When last we saw Halo Wars 2, it was to take an all-too-brief look at its creative Blitz multiplayer mode—one part deck-building game, one part MOBA, and definitely different than what I’ve come to expect from the stagnant real-time strategy genre. It got me excited.
The campaign mission I played last week? Not so much—though to be clear it was only a single mission.
First, the good: It’s Halo. There’s a certain novelty, seeing the Halo universe from a perspective we’ve only seen once before. You’ve got miniature Warthogs circling around, chain guns firing at groups of enemy Grunts. A pair of Wraiths strafe in, balls of blue plasma arcing through the air. A Spartan moves in and leaps on the Wraith’s back, hijacking it and using it to blow up its former partner.
And there you sit above it all, an eye-in-the-sky general. That decades-long familiarity with the units and the universe is cool, and something most real-time strategy games (barring maybe StarCraft, Warcraft, and Command & Conquer) don’t get to fall back on.
The problem, at least for me, is that so far—and keep in mind I only played one mission—it’s Halo units doing the same ol’ RTS mission we’ve seen a million times.
This actually came up as a topic of conversation during my last demo, though it didn’t make it into the eventual article. I talked with 343’s Dan Ayoub at length about campaign missions, and how every RTS mission seems to fall into one of a few categories: 1) Defend this point. 2) Escort this MacGuffin. 3) Standard base-building and attack. 4) Limited number of units go through a map. 5) Attack these three points.
The mission we played last week was a blend of numbers 4 and 5. The first half of the mission involved us investigating some missing units, crawling through the map and taking on isolated groups of enemies. Then after ten or so minutes of that we dug in, built a base, and attacked three towers, trying to hold each to rack up points—or, in-fiction, to establish a comm-link or open a door or something.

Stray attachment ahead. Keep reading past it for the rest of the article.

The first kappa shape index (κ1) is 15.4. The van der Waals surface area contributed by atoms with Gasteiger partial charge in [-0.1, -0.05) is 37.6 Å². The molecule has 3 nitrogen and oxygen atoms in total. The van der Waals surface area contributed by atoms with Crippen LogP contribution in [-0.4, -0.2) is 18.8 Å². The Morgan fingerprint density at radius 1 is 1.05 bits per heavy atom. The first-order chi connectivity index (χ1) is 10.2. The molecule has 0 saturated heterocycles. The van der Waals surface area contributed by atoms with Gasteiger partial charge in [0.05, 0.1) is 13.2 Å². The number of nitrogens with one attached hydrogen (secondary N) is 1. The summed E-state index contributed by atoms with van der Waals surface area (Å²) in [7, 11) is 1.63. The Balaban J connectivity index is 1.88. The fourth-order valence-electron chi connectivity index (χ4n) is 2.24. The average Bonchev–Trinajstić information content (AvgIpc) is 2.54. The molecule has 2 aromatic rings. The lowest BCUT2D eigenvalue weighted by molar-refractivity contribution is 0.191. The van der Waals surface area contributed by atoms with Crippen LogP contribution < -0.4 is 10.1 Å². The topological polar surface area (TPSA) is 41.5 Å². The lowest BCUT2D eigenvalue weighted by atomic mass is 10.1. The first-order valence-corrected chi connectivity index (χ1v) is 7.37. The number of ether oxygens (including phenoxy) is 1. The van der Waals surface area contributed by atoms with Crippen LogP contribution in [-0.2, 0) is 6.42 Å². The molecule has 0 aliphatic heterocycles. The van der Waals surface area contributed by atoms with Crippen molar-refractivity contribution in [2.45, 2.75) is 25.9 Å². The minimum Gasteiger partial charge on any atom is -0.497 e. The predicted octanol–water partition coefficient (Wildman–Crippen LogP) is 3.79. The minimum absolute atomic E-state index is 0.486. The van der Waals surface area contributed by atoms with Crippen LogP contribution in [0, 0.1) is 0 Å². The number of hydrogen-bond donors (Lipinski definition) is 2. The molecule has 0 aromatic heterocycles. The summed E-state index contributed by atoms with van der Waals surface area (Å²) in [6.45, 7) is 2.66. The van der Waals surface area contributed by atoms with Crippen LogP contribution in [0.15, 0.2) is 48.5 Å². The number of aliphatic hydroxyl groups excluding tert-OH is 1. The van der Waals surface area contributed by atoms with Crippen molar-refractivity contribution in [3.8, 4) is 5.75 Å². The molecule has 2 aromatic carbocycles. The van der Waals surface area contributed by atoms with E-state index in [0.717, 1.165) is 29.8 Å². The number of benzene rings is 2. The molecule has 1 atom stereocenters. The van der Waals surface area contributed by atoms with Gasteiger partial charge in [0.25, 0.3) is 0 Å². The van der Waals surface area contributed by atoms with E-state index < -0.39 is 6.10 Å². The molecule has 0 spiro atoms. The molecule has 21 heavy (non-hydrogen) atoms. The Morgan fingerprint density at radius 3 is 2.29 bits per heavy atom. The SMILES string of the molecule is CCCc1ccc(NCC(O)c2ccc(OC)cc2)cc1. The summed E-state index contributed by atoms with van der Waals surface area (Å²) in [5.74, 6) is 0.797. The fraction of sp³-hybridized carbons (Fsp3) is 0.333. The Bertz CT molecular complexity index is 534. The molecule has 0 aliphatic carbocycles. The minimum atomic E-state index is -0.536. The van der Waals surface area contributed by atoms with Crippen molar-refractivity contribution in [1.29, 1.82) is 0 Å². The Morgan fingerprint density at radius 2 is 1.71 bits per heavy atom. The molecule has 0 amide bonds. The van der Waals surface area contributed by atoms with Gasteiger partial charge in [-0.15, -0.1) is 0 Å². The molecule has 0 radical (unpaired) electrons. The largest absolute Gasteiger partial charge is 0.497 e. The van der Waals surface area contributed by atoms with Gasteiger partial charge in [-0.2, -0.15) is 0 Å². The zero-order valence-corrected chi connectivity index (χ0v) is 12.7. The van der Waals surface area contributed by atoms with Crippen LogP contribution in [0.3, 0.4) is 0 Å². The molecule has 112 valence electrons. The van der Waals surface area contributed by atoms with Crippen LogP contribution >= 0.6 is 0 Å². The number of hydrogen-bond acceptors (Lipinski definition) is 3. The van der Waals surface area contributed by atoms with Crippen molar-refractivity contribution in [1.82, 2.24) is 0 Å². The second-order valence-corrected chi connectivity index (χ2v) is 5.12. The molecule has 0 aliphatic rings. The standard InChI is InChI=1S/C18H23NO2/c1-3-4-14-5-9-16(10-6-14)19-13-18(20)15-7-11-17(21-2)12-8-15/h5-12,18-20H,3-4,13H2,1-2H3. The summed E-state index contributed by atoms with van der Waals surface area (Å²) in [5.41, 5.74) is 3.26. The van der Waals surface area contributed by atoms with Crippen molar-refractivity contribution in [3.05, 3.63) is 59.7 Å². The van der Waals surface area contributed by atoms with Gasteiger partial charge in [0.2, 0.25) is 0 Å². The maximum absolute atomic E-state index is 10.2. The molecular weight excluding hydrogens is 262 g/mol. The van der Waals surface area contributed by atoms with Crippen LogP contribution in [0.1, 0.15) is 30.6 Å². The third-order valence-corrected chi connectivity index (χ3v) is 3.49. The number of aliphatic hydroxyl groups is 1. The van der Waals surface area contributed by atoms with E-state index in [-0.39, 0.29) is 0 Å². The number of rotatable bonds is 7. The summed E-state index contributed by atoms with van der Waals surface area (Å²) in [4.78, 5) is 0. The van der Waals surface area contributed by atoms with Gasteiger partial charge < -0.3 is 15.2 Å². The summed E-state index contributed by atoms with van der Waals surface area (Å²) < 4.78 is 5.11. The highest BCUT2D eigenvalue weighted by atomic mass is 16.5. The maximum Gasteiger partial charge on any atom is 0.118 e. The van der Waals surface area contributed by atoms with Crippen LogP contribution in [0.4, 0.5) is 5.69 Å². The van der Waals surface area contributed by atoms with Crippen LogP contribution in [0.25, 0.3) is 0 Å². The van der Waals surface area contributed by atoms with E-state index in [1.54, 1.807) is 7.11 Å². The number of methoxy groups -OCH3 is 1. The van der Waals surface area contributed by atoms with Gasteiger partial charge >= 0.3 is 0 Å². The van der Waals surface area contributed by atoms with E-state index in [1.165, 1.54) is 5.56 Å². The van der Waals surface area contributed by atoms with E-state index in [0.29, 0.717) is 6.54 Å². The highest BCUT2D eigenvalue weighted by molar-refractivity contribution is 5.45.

It doesn’t really matter, does it? And that’s sort-of my problem with the way the RTS has gone, and the way we seem to see the same missions over and over again. They’re so familiar now, it’s hard to get really excited about the context. Halo Wars 2 is a beautifully cinematic game, but the end result is a level I played in StarCraft twenty years ago.
Halo Wars 2 doesn’t seem bad. In fact, it has an advantage over some other games because the base building aspect is so quick. The transition from “Follow this handful of units through a canyon” to “Build a base to attack these three points” was a matter of maybe fifteen seconds, my base and barracks and hangar flying in from space. Cool.
But Blitz Mode felt like a reinvention of the RTS, something that could draw people back in to a genre that’s been largely neglected of late. The campaign doesn’t. The mission I played is exactly what I’d expect from an RTS, no more and no less. Very polished, very clean, and very familiar. Over-familiar.
Let’s end on some good news though, eh? I noticed the controls have changed since I played the game in October. Previously the game used the Function keys for control groups and the number keys for activating cards in Blitz mode. That may still be true—I didn’t go back to it. But in the campaign at least, control groups are set using the Control and the number keys, like any other RTS. It feels like a PC-first strategy game, even if its roots are in consoles.
We’ll have a lengthier review when Halo Wars 2 launches on February 21. And once again, I only played a single mission and that single mission didn’t impress me. That doesn’t mean you should write it off though. I’m hoping the full campaign packs in some unique structures and surprises.
And if not? Well, there’s still Blitz mode.